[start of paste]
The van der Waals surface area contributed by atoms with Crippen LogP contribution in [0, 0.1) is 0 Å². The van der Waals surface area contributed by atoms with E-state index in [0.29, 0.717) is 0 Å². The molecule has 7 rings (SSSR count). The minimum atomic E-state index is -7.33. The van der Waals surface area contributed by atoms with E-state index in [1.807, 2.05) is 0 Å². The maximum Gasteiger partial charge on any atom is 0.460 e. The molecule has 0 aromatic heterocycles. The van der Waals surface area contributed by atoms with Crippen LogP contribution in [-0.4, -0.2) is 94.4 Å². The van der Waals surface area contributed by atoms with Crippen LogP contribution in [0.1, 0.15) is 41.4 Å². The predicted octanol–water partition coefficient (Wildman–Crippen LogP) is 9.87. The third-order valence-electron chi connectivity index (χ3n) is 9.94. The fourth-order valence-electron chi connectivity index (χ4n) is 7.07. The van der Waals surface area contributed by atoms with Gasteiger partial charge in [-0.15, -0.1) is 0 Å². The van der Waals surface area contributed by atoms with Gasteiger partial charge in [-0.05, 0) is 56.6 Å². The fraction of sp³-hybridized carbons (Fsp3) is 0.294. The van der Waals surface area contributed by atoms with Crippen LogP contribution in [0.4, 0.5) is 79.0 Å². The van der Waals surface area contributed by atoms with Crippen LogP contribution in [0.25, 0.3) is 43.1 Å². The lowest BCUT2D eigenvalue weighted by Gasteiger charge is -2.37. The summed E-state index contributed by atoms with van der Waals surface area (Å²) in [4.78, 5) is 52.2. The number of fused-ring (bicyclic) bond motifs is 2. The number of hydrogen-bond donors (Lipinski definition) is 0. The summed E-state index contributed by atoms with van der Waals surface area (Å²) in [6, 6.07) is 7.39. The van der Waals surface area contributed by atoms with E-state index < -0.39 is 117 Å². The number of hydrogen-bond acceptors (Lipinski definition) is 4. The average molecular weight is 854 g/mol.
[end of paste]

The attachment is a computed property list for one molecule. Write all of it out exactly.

The van der Waals surface area contributed by atoms with Crippen LogP contribution in [0, 0.1) is 0 Å². The van der Waals surface area contributed by atoms with E-state index in [0.29, 0.717) is 0 Å². The molecule has 7 rings (SSSR count). The minimum atomic E-state index is -7.33. The van der Waals surface area contributed by atoms with E-state index in [1.807, 2.05) is 0 Å². The maximum Gasteiger partial charge on any atom is 0.460 e. The molecule has 0 aromatic heterocycles. The van der Waals surface area contributed by atoms with Crippen LogP contribution in [-0.4, -0.2) is 94.4 Å². The van der Waals surface area contributed by atoms with Crippen LogP contribution in [0.1, 0.15) is 41.4 Å². The predicted octanol–water partition coefficient (Wildman–Crippen LogP) is 9.87. The third-order valence-electron chi connectivity index (χ3n) is 9.94. The fourth-order valence-electron chi connectivity index (χ4n) is 7.07. The van der Waals surface area contributed by atoms with Gasteiger partial charge in [-0.15, -0.1) is 0 Å². The van der Waals surface area contributed by atoms with Gasteiger partial charge in [-0.05, 0) is 56.6 Å². The fraction of sp³-hybridized carbons (Fsp3) is 0.294. The van der Waals surface area contributed by atoms with Crippen LogP contribution in [0.4, 0.5) is 79.0 Å². The van der Waals surface area contributed by atoms with Crippen LogP contribution in [0.25, 0.3) is 43.1 Å². The lowest BCUT2D eigenvalue weighted by Gasteiger charge is -2.37. The summed E-state index contributed by atoms with van der Waals surface area (Å²) in [4.78, 5) is 52.2. The number of fused-ring (bicyclic) bond motifs is 2. The number of hydrogen-bond donors (Lipinski definition) is 0. The summed E-state index contributed by atoms with van der Waals surface area (Å²) in [6, 6.07) is 7.39. The van der Waals surface area contributed by atoms with E-state index < -0.39 is 117 Å². The number of hydrogen-bond acceptors (Lipinski definition) is 4. The average molecular weight is 854 g/mol.